By now the hour was already late. So the disciples came to Jesus and said, “This is a desolate place, and the hour is already late. Dismiss the crowd so they can go to the surrounding countryside and villages and buy themselves something to eat.” But Jesus told them, “You give them something to eat.” — Mark 6:35-37
While the disciples were more focused on their own exhaustion (and perhaps their rumbling stomachs, as well), Jesus remained intently focused upon others. He knew the people were hungry, both physically and spiritually. This was an opportunity to supply for both of those needs. When the disciples suggested sending the crowd away so they could obtain something to eat, Jesus had a better idea. One that would provide the chance for a miracle to reveal itself to the masses and on an individual level: You give them something to eat.
Chances are the disciples looked and saw the insurmountable goal of feeding the masses, while Jesus looked to the Father and saw the inexhaustible resources available at all times. No needs arise unforeseen. No challenges lie beyond the reach of Jesus’ power. And the invitation to be a part of the provision is extended still to those who are willing to partner with the Lord in His endeavors to care for others.
But Jesus told them, “You give them something to eat,”
“With what?” they asked. “We’d have to work for months to earn enough money to buy food for all these people!”
“How much bread do you have?” He asked. “Go and find out.”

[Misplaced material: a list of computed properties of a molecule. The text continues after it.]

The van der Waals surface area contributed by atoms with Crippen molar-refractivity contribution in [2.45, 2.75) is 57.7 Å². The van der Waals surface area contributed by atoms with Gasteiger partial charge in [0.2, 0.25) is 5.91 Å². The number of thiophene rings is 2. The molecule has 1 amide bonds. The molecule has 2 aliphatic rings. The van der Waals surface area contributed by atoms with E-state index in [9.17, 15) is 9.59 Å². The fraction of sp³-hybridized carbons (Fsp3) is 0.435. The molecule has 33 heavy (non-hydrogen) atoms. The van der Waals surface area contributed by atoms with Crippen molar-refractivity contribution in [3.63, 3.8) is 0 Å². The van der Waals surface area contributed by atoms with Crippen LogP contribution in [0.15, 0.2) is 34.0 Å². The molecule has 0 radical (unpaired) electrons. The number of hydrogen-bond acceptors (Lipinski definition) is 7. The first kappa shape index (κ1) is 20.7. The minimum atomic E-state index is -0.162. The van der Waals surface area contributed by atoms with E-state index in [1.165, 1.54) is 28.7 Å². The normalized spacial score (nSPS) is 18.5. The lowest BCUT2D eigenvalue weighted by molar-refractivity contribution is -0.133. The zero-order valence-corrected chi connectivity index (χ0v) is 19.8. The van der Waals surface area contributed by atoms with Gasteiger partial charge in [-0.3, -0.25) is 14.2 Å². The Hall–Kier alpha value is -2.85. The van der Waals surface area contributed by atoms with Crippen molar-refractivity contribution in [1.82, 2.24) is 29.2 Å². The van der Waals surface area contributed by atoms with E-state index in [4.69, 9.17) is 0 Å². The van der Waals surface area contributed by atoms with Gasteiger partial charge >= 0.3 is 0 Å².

They came back and reported, “We have five loaves of bread and two fish.”
The disciples must have thought the five loaves and two fish to be absurdly insufficient for feeding the surrounding crowd, yet they returned to Jesus with their meager supply. And once the resources were yielded into the waiting hands of the Messiah, a great increase was in the making.
To summarize the remainder of the story: Jesus received the loaves and fishes, gave thanks for them and blessed them, then broke the bread into pieces and divided the fish, giving them into the hands of His disciples to be distributed to the people who were now seated and waiting. The group of 5,000 men plus their families all ate until they were satisfied, and still there were leftovers. Twelve baskets full of bread and fish, to be precise!
Come with Me to a desert place,” . . . not sure about liking that invitation. . .
But Maybe, just maybe . . .
This invite comes with a wink and it feels more like . . . a promise.
Sometimes the needs staring us in the face can feel as overwhelming as feeding a crowd of 5,000+ with a handful of bread and fish. Maybe you are facing such challenges today be it in relationships, providing spiritual or physical care for others, or literally attempting to place food on your own family’s table. Life can take us to some pretty desperate places, but how we respond to God while we are there is key to our life with Him and to the results we will receive. Are you willing to place your “five loaves and two fish” into His outstretched hands?
“Jesus would have us count our own resources, not that we may fling up His work in despair, but that we may realize our dependence on Him, and that the consciousness of our own insufficiency may not diminish one jot our sense of obligation to feed the multitude. It is good to learn our own weakness if it drives us to lean on His strength. ‘Five loaves and two fishes,’ plus Jesus Christ, come to a good deal more than ‘two hundred pennyworth of bread.’ (from MacLaren’s Exposition on Mark 6)